Let us start with a technical result:

For any subset

(proof : to be developed...)

It is easy to check that any condensed ground {0,

A set is called

A set is called

- It has an injection to a condensed ground {0,
*S*}-draft - It has a bijection with a condensed ground {0,
*S*}-draft - A condensed ground {0,
*S*}-draft has a surjection to it

2.⇒(1.∧ 3.) ; 3.⇒1. without AC, by picking the smallest element of each preimage.

So, countable sets are either finite or in bijection with ℕ. The latter, on which there exists a
possible structure of ground term {0,*S*}-algebra, will be called countably infinite.
However we still need to prove that they are indeed infinite.

- There exists an injective algebra whose language has at least a constant and a non-constant.
- There exists a non-surjective injection of a set to itself; equivalently an
injective {0,
*S*}-algebra, or a set ℕ. - There exists an infinite set.
- For any countable algebraic language there is a (countable) injective algebra
- Any consistent first-order theory with a countable language has a (countable) model

4. ⇒ 2. ⇒ 1.; for 1. ⇒ 2. : from a non-constant operation *s* there,
*x*↦*s*(*k*↦*x*)
is an injective, non-surjective transformation.

We may regard 5. ⇒ 4. as relative to the natural assumption that the concept of injective
algebra forms a consistent theory. This theory is essentially the part of set theory which describes
tuples. So, if a language *L* is
included in a model of that simple part of set theory, then there
exists an injective *L*-algebra. If such a model *U* is standard, this takes the form
*L*⋆*U* ⊂ *U*, making (*U*, Id_{L⋆U})
an injective *L*-algebra. ∎

The infinity of ℕ easily implies the uniqueness of the
number of elements of a finite set, as its non-uniqueness would give that set a strict injection
into itself, and thus an injection of ℕ into it.

For 3. ⇒ 2. we shall pick a different set, as the existence of an injective {0,

For any set

Let ≈ be the equivalence relation of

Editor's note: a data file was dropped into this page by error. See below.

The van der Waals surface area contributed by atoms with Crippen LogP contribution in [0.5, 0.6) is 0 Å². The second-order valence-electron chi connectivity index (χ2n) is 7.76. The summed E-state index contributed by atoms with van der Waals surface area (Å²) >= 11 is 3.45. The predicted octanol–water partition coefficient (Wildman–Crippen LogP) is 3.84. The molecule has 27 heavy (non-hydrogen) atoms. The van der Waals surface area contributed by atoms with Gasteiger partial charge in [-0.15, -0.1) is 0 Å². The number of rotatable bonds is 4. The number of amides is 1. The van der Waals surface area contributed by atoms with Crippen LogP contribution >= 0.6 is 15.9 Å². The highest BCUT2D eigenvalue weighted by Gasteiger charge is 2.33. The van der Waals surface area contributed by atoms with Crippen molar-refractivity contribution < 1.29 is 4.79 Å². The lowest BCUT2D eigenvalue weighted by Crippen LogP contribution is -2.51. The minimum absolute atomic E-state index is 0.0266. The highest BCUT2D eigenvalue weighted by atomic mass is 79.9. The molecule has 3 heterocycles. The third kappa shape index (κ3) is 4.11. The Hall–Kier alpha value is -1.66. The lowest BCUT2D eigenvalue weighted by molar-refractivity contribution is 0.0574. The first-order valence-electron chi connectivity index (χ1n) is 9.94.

The quotient structure on

Indeed:

- ∀(
*A*,*B*),(*A*',*B*') ∈*S*,_{P}*A*≈*A*' ⇔*B*≈*B*'. The converse for*x*∈*B*\*A*,*x*'∈*B*'\*A*' and*f*:*B*↔*B*' is by*A*∋*y*↦ (*f*(*y*)=*x*' ?*f*(*x*):*f*(*y*)) ∈*A*'. - ∀
*A*∈*P*,*A*≈∅ ⇔*A*=∅ ⇔*A*∉ Im*S*._{P}

- If
*E*is finite,*e*∈ Min*Q*, and*Q*is a ground term with root*e*representing the number of elements of*E*; - If
*E*is infinite,*e*∉ Min*Q*, and Min*Q*is a ground term algebra (thus a model of arithmetic), whose preimage is the set of all finite subsets of*E*.

Assuming the axiom of infinity, the finiteness of a set *E* is equivalent to the existence of a
number *n*∈ℕ and a bijection from
V_{n} = {*x*∈ℕ | *x*<*n*} to
*E*; or a surjection from V_{n} to
*E*, which is then bijective precisely when *n* takes its smallest value
(the number of elements of *E*).

Without ℕ, either ℘(℘(*E*)) or (with more
work) *E ^{E}* can be used to express the
finiteness of a set

Any left cancellative element of a finite monoid is invertible.
Thus any finite cancellative monoid is a group.

Proof: it acts as an injective transformation of
a finite set, thus a permutation, by which the preimage of *e* is a right inverse, thus an inverse.

x\y |
0 |
1 |
2 |
3 |

0 |
0 |
1 |
4 |
9 |

1 |
2 |
3 |
5 |
10 |

2 |
6 |
7 |
8 |
11 |

3 |
12 |
13 |
14 |
15 |

The sequence (

*T*_{0}=0 ∧ ∀*n*∈ℕ,
*T*_{n+1}=*T*_{n}+*n*+1

This corresponds to giving ℕ×ℕ the following stucture of ground term (0,

- 0=(0,0)
- S(0,
*y*)=(*y*+1,0) - S(
*x*+1,*y*)=(*x*,*y*+1)

Fixing a bijection *b*_{2} from ℕ^{2} to ℕ,
for any integer *n*>0 we can recursively define a
bijection *b _{n}*:ℕ

∀

(which gives back

Also the set ℕ

- A sequence of bijections
*h*: ℕ↔_{n}*E*, gives a surjection ∐_{n}_{n∈ℕ}*E*_{i}≈ ℕ×ℕ →*U*=⋃_{n∈ℕ}*E*so that taking_{n}*E*=ℕ_{n}^{n}we find that*U*=ℕ^{(ℕ)}is countable. - With the decomposition in prime numbers
- As the binary representation maps ℕ to the set 2
^{(ℕ)}of finite subsets of ℕ, it also maps ℕ^{(ℕ)}to the set 2^{(ℕ×ℕ)}of finite subsets of ℕ×ℕ.

Back to homepage : Set theory and foundations of mathematics

1. First foundations of mathematics

2. Set theory (continued)

3. Algebra 1

...

3.6. Algebraic terms and term algebras

3.7. Integers and recursion

3.8. Arithmetic with addition

4.1.Finiteness and countability

4.2. The Completeness Theorem

4.3. Non-standard models of Arithmetic

4.4. How theories develop

4.5. Second-order logic

4.6. Well-foundedness and ordinals

4.7. Undecidability of the axiom of choice

4.8. Second-order arithmetic

4.9. The Incompleteness Theorem